You must give birth to your images. They are the future waiting to be born. Rainer Maria Rilke
I fell in love all over again on a Sunday evening a week ago. In a deeper way than before. Perhaps it was the bright sprigs of forsythia already in yellow bloom that Pia brought into Joy Center in a tall clear vase, and the Chilean fish stew, perhaps it was the food that the others brought as well, the pasta dishes tossed with fresh vegetables and drizzled with olive oil, the white beans mixed with garlic and spinach and basil so tasty that you might forget that it was snowing outside on this April evening, perhaps it was the fruits soaked in white wine and the gelatos lined up on the counter for us to dive into, perhaps it was all of this deliciousness, the meal set out before us and the company of friends and the talk of poetry and warmer places by the sea, all of this that made what came next seem even better this time around.
It was in the mid-nineties, almost twenty years ago now, that I first saw the movie, Il Postino. I was captivated by it then, this gorgeous story set in the 1950’s on an island off the coast of Italy about the Chilean poet Pablo Neruda’s friendship with a young postman. We saw it together, Cam and I, on the big screen, in a time before our nest had emptied, in a time before we had traveled to Italy twice, before we had swam in those sparkling blue waters of the Mediterranean, before we had hiked along the cliffs above those waters, before it had a familiar glow: the sea, the coves, the fishing boats, the singing full-bodied speech of Italy. And now, here we were again, the twenty-year-older versions of ourselves, Cam and I, and our Joy Center friends, on a snowy blowy Upper Peninsula Sunday, our bellies filled with the warmth of a delicious meal, watching this movie again.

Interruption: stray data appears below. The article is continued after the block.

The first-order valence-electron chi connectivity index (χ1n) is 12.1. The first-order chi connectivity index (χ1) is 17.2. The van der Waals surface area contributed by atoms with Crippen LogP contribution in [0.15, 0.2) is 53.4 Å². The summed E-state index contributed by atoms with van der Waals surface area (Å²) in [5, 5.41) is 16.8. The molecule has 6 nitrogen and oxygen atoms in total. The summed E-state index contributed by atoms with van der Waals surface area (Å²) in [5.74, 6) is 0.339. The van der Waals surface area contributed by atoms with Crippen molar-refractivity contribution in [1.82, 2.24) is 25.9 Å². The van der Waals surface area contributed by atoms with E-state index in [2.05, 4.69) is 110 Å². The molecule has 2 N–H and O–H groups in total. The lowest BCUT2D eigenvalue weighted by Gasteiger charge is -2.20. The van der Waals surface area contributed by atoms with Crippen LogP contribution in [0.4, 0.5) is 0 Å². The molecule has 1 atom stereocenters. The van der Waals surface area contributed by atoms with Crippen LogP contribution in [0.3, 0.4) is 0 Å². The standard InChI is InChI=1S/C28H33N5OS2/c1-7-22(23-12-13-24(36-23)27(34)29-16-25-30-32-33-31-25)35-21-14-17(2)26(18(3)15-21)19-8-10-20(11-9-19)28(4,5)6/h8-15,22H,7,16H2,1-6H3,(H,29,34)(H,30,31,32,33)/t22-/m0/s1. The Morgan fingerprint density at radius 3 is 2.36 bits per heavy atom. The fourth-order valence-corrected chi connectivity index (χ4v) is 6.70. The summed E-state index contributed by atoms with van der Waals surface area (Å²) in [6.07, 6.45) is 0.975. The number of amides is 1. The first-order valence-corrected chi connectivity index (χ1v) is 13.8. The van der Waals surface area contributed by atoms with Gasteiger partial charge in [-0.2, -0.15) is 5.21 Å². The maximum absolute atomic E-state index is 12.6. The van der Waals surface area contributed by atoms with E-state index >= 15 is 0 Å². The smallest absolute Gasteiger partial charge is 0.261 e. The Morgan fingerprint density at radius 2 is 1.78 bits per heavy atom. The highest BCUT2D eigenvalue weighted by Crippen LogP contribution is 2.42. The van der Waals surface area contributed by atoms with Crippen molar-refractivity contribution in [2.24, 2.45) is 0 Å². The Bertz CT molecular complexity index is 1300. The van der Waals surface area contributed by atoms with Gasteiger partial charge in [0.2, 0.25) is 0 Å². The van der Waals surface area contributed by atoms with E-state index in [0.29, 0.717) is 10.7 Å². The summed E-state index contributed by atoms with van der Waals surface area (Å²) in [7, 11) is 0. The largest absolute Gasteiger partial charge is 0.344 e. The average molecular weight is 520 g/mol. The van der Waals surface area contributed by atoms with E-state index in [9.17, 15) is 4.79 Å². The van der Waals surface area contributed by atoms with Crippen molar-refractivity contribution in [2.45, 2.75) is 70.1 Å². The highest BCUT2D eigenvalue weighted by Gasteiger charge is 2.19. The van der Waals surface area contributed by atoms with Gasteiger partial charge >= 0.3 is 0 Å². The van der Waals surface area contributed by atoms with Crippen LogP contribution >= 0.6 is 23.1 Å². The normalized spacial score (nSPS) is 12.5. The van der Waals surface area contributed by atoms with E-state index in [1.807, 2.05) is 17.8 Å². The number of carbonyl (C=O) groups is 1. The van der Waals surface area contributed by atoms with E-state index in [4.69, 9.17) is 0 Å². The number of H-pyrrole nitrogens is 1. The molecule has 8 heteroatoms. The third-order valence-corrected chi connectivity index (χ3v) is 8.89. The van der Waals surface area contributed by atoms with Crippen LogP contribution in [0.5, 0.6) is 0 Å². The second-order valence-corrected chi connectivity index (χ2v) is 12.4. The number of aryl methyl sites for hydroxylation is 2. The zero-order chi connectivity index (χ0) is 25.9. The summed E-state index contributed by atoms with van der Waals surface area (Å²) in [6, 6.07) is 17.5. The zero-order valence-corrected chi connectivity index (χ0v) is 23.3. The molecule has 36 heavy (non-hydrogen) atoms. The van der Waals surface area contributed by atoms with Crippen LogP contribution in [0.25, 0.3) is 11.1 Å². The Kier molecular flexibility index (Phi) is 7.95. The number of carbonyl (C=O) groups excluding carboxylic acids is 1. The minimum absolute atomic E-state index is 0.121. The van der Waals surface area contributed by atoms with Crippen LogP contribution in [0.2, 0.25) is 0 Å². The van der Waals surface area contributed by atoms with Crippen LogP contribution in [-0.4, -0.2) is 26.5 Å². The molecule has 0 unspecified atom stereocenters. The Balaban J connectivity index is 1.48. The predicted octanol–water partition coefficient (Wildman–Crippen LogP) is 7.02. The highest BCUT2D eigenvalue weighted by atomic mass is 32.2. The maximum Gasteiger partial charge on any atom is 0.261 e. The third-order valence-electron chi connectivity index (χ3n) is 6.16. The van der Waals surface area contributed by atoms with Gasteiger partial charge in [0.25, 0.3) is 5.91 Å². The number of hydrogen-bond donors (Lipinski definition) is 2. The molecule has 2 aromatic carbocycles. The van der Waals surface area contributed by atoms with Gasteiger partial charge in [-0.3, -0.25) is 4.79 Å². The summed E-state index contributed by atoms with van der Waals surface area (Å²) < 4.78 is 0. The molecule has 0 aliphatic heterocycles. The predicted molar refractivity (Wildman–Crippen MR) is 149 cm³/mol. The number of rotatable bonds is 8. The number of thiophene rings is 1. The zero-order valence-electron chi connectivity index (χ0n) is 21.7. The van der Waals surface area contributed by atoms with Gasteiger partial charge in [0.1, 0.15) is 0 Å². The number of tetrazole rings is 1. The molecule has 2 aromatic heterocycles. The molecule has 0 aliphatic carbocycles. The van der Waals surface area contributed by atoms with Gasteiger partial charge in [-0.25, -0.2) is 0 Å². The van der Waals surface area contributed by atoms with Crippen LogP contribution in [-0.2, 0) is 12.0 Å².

I expected that I still would love it. I expected that I would swoon as I had nearly twenty years earlier over those scenes where the postman, mail sack slung over his shoulder, pedaled his bicycle up the hill away from the village center on gravel roads that clung to the sides of steep seaside cliffs, swoon as he approached Neruda’s cliff-hanging cottage, swoon as the sea sparkled behind them, swoon as we, the audience, met Neruda, the famous Chilean poet. For me, twenty years ago, it was as though I was meeting an old friend as I watched the scenes of Pablo sharing the power of words and the heart within them with the younger postman and aspiring poet, Mario. The movie wasn’t my first encounter with the Nobel Peace Prize winner, Poet Laureate of Chile. I had known of Pablo Neruda for years, had read his odes, his poems of the sea, his poems of passion and social justice, had shared them with high school students and college freshmen, had witnessed how these poems ignited in us, like they did in the character, Mario, our own longings and poetic hearts. Yes, I expected to swoon over the scenery and the sheer beauty of the language and the sweet sweet story. And I expected to fall in love all over again with Pablo Neruda. What I didn’t expect was for the movie to become more than just a movie, for the evening to become a huge poem growing inside me, something larger than my plain everyday words could describe.